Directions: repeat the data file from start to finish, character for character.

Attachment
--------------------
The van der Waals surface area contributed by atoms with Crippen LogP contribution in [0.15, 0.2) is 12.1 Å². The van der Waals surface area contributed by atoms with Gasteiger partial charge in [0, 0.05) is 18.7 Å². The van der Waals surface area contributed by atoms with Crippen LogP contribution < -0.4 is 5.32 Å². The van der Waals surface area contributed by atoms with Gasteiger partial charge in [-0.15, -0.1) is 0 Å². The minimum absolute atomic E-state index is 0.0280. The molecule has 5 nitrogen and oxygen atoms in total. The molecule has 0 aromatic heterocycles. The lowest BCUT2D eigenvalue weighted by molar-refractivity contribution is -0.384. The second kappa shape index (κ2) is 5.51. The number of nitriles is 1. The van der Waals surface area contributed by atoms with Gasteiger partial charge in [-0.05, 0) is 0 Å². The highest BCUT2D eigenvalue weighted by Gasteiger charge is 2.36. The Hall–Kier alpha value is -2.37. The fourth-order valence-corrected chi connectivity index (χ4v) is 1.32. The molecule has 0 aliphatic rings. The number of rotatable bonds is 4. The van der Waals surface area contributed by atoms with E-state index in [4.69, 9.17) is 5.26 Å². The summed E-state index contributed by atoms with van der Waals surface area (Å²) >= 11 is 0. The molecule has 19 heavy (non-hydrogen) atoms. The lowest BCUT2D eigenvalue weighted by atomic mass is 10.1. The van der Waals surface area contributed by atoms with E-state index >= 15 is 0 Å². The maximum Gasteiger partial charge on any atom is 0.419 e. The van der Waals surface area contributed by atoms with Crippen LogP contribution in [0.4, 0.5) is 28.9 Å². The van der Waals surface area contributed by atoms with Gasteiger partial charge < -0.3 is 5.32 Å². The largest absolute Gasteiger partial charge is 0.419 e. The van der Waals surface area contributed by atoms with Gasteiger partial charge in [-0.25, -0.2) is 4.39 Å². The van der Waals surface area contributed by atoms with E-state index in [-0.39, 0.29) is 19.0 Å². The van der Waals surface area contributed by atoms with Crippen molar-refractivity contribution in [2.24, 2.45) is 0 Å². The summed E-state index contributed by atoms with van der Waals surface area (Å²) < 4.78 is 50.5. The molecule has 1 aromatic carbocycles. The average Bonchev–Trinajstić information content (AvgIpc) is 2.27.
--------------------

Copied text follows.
The van der Waals surface area contributed by atoms with Crippen LogP contribution in [0.15, 0.2) is 12.1 Å². The van der Waals surface area contributed by atoms with Gasteiger partial charge in [0, 0.05) is 18.7 Å². The van der Waals surface area contributed by atoms with Crippen LogP contribution < -0.4 is 5.32 Å². The van der Waals surface area contributed by atoms with Gasteiger partial charge in [-0.15, -0.1) is 0 Å². The minimum absolute atomic E-state index is 0.0280. The molecule has 5 nitrogen and oxygen atoms in total. The molecule has 0 aromatic heterocycles. The lowest BCUT2D eigenvalue weighted by molar-refractivity contribution is -0.384. The second kappa shape index (κ2) is 5.51. The number of nitriles is 1. The van der Waals surface area contributed by atoms with Gasteiger partial charge in [-0.05, 0) is 0 Å². The highest BCUT2D eigenvalue weighted by Gasteiger charge is 2.36. The Hall–Kier alpha value is -2.37. The fourth-order valence-corrected chi connectivity index (χ4v) is 1.32. The molecule has 0 aliphatic rings. The number of rotatable bonds is 4. The van der Waals surface area contributed by atoms with E-state index in [4.69, 9.17) is 5.26 Å². The summed E-state index contributed by atoms with van der Waals surface area (Å²) >= 11 is 0. The molecule has 19 heavy (non-hydrogen) atoms. The lowest BCUT2D eigenvalue weighted by atomic mass is 10.1. The van der Waals surface area contributed by atoms with E-state index >= 15 is 0 Å². The maximum Gasteiger partial charge on any atom is 0.419 e. The van der Waals surface area contributed by atoms with Crippen LogP contribution in [0.4, 0.5) is 28.9 Å². The van der Waals surface area contributed by atoms with Gasteiger partial charge < -0.3 is 5.32 Å². The largest absolute Gasteiger partial charge is 0.419 e. The van der Waals surface area contributed by atoms with Gasteiger partial charge in [-0.25, -0.2) is 4.39 Å². The van der Waals surface area contributed by atoms with E-state index in [-0.39, 0.29) is 19.0 Å². The van der Waals surface area contributed by atoms with Crippen molar-refractivity contribution in [2.24, 2.45) is 0 Å². The summed E-state index contributed by atoms with van der Waals surface area (Å²) < 4.78 is 50.5. The molecule has 1 aromatic carbocycles. The average Bonchev–Trinajstić information content (AvgIpc) is 2.27.